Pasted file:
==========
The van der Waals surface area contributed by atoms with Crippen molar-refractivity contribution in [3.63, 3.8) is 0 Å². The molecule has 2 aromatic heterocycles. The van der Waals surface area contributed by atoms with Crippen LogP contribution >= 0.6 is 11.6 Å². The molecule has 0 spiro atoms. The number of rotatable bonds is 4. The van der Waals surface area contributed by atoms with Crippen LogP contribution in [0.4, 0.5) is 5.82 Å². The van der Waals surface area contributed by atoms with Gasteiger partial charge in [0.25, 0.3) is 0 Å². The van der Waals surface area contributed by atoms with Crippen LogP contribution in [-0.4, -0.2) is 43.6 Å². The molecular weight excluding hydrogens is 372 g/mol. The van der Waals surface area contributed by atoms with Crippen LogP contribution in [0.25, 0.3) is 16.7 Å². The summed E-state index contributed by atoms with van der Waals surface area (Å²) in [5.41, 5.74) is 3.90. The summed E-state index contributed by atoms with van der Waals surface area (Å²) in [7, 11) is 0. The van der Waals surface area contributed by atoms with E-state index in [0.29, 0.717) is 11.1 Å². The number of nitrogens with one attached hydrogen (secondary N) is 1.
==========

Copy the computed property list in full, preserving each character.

The van der Waals surface area contributed by atoms with Crippen molar-refractivity contribution in [3.63, 3.8) is 0 Å². The molecule has 2 aromatic heterocycles. The van der Waals surface area contributed by atoms with Crippen LogP contribution >= 0.6 is 11.6 Å². The molecule has 0 spiro atoms. The number of rotatable bonds is 4. The van der Waals surface area contributed by atoms with Crippen LogP contribution in [0.4, 0.5) is 5.82 Å². The van der Waals surface area contributed by atoms with Gasteiger partial charge in [0.25, 0.3) is 0 Å². The van der Waals surface area contributed by atoms with Crippen LogP contribution in [-0.4, -0.2) is 43.6 Å². The molecular weight excluding hydrogens is 372 g/mol. The van der Waals surface area contributed by atoms with Crippen LogP contribution in [0.25, 0.3) is 16.7 Å². The summed E-state index contributed by atoms with van der Waals surface area (Å²) in [5.41, 5.74) is 3.90. The summed E-state index contributed by atoms with van der Waals surface area (Å²) in [7, 11) is 0. The van der Waals surface area contributed by atoms with E-state index in [0.29, 0.717) is 11.1 Å². The number of nitrogens with one attached hydrogen (secondary N) is 1.